Salesforce CEO Marc Benioff was apparently doing more than lobbying the European Union to block Microsoft's pending acquisition of LinkedIn last week. It seems he was busy shopping, too.

In documents filed with the US Securities and Exchange Commission today, Salesforce announced it has entered into a definitive agreement to buy Krux, a San Francisco-based data management platform (DMP) provider, for cash and stock totaling between $680 million and $683.5 million.

Salesforce will pay approximately $340 million in cash and, in addition, 3.4 million to 6 million shares of its common stock. The number of shares will depend on the share price at the time the deal closes, provided the stock is not less than $57.25 nor more than $100.18.

The deal was announced on the eve of Dreamforce, Salesforce's mega-conference that kicks off tomorrow in San Francisco.

A More Intelligent Marketing Cloud

In a blog post, Krux founder and CEO Tom Chavez noted enthusiastically his company was "trading gas for rocket fuel," explaining:

  • Being part of Salesforce gives us the opportunity to pursue our mission of driving more relevant and valuable consumer experiences by putting people data to work, with greater reach and impact than ever before. We will continue to deliver world-class enterprise data infrastructure and breakthrough business results for our clients. We’ll now be able to do so faster by leveraging the global reach and resources of Salesforce.
Some 150 companies, including ConAgra Foods, Meredith Publications and the BBC use Krux's Intelligent Marketing Hub to capture, control and connect consumer data across screens and sources.

The acquisition will bring the Intelligent Marketing Hub together with Salesforce’s customer relationship management platform, extending its audience segmentation and targeting capabilities. Krux will also supply Salesforce’s AI technology Einstein with "billions of new signals," thereby improving Salesforce's artificial intelligence capabilities to inform audience segments for targeted marketing and advertising, Chavez added.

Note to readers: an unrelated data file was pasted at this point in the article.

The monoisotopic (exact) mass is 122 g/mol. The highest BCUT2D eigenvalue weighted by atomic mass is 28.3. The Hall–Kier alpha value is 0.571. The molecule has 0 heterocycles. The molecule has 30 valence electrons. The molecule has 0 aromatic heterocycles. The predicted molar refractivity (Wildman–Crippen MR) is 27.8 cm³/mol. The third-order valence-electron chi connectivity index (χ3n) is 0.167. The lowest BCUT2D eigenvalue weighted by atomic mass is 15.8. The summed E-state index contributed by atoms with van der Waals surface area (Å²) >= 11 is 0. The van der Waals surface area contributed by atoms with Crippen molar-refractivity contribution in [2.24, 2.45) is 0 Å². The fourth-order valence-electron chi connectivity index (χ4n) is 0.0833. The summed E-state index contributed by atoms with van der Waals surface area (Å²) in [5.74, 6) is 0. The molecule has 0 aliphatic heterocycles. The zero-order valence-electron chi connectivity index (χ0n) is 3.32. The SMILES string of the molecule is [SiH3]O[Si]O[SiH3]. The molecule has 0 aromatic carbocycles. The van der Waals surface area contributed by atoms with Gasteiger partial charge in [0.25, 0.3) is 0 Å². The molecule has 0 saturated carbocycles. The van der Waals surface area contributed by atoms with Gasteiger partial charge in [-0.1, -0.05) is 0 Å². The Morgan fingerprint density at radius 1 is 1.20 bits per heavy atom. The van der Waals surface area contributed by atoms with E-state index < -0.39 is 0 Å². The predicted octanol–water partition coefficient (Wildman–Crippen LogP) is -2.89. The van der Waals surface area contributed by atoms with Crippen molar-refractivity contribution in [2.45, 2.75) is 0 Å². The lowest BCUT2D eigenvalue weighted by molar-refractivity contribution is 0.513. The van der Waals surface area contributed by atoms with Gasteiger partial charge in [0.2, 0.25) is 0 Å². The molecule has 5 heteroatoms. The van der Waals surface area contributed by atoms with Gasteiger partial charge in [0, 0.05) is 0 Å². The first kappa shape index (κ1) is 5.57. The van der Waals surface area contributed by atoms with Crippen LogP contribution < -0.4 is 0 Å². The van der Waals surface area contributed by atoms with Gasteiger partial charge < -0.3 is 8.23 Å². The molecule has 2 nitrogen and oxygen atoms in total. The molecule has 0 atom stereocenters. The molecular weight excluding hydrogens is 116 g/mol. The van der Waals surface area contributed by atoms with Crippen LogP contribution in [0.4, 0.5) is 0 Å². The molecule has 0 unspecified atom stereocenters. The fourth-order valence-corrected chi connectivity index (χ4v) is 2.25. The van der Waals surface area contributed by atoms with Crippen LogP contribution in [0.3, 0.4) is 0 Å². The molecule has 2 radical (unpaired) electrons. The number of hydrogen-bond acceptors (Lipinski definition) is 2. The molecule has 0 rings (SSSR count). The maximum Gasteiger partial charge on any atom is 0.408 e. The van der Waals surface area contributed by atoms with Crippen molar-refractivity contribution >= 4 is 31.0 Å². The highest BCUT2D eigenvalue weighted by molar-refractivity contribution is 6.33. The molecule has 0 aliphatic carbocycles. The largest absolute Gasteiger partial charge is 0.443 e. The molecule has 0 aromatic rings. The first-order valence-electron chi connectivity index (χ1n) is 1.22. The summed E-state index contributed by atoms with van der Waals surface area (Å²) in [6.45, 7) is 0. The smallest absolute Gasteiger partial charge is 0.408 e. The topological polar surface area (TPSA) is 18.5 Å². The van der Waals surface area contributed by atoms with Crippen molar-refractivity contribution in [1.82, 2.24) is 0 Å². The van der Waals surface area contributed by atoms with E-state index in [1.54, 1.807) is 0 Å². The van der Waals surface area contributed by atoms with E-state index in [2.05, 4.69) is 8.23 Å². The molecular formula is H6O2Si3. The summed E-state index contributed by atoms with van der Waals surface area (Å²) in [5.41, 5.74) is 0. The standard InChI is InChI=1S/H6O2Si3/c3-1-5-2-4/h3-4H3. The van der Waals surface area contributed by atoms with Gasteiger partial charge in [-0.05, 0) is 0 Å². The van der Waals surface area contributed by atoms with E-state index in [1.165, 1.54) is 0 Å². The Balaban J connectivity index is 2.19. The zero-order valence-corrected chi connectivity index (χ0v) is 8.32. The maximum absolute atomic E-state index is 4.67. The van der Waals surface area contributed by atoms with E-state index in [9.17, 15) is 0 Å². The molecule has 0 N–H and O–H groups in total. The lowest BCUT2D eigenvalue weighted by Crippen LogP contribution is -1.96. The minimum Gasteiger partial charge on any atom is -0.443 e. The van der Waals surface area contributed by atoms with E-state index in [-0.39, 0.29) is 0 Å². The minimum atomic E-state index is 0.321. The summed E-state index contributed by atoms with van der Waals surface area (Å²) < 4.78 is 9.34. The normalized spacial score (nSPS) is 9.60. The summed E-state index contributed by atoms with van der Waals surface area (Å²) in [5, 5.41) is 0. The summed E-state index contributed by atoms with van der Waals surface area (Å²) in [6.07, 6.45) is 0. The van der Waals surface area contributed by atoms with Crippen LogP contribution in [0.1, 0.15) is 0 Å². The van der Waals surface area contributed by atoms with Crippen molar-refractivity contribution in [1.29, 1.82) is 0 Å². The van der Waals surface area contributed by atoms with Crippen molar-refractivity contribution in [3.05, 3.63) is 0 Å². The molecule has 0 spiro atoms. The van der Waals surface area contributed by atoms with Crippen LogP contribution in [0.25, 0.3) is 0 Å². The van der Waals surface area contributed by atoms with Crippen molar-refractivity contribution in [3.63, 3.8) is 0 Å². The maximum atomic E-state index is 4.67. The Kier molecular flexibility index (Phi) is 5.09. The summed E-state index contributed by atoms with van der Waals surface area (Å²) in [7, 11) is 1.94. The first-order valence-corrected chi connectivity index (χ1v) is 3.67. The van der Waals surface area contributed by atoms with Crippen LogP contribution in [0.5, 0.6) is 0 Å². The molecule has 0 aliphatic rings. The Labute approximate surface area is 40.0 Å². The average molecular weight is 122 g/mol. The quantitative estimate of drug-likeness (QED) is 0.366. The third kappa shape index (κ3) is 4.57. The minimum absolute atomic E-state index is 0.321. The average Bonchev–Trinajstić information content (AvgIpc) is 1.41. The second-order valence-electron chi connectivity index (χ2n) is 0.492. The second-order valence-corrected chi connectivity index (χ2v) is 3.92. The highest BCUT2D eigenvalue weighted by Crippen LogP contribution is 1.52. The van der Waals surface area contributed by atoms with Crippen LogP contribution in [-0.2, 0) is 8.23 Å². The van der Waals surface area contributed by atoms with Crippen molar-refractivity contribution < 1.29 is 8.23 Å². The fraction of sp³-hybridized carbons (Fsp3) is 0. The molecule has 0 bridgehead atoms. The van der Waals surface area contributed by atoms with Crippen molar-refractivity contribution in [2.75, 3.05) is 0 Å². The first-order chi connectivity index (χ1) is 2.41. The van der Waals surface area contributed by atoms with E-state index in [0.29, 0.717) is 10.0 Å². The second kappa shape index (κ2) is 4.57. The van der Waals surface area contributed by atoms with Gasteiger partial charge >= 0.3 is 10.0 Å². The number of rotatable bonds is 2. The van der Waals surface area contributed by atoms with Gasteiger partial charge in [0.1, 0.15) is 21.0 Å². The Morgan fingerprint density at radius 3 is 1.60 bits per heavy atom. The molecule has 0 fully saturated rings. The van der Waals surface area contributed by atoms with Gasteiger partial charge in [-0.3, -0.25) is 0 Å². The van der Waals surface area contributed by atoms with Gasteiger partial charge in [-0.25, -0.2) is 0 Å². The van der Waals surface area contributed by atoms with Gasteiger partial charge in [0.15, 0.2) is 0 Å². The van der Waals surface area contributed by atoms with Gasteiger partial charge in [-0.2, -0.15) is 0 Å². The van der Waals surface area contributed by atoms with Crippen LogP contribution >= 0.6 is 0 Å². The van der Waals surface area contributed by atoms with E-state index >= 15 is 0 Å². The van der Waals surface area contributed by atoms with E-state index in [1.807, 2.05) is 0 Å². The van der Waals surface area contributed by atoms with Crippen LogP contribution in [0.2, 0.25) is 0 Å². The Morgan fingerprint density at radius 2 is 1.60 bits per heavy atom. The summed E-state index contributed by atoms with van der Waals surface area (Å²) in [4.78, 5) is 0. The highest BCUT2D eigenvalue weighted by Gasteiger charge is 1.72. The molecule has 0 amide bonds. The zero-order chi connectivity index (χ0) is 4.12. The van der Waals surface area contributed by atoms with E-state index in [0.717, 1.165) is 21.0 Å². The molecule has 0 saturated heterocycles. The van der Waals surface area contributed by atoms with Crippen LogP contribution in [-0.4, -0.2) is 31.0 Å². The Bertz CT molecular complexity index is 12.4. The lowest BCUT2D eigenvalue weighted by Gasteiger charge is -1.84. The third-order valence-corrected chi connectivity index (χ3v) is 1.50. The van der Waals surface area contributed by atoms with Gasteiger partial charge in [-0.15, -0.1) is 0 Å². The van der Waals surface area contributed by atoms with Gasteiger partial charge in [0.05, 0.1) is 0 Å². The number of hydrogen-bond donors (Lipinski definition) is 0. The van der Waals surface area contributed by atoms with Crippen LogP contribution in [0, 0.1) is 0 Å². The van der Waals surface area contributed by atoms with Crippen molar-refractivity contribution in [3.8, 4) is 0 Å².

What the Analysts Say

"Salesforce had a gap in its MarTech, AdTech stack," Forrester analyst Susan Bidel told CMSWire, adding that the Krux acquisition fills it in. 

She likened it to Oracle's acquisition of Blue Kai in 2014, which it integrated into Eloqua's marketing automation tools later that year. Adobe also bought into the DMP arena with its 2011 acquisition of Demdex, a Krux competitor.

Does this make Salesforce a follower? 

None of the analysts CMSWire spoke to wanted to touch that question, though Bidel was willing to call Adobe a "thought leader" that began the DMP acquisition trend among the three vendors.

Learning Opportunities

Constellation Research analyst R."Ray" Wang told CMSWire that Salesforce's selection of Krux over competitors probably was not too difficult a choice. "This is about the last good DMP," he said.

The big winners from the acquisition might be Salesforce Marketing Cloud customers in the consumer packaged goods space, according to Bidel, explaining that they'll now have access to first party data.

More About Krux

Late last year, Forrester named Krux a leader in its Wave for Data Management Platforms. It nearly tied with Adobe for the top spot. Forrester analysts said Krux is extremely customizable based on client needs, making it a good choice for clients that don’t want a DMP as part of an integrated stack option.

Salesforce has been working with Krux, one of its partners, for about six years. As Chavez explained, "We’ve had the opportunity to work closely with the Salesforce team to create integrations that make our customers even more successful."

Krux has also partnered with companies other than Salesforce, and it expects to keep those partnerships intact, "supporting our thriving partner ecosystem and integrating with a wide variety of platforms. Both companies share a long-standing commitment to interoperability and broad, diverse partner networks," Chavez wrote.

Before founding Krux, Chavez was general manager for the Online Publisher Business Group in Microsoft's Advertiser and Publisher Solutions group. Microsoft unveiled its own powerful AI capabilities at its user conference, Ignite, last week.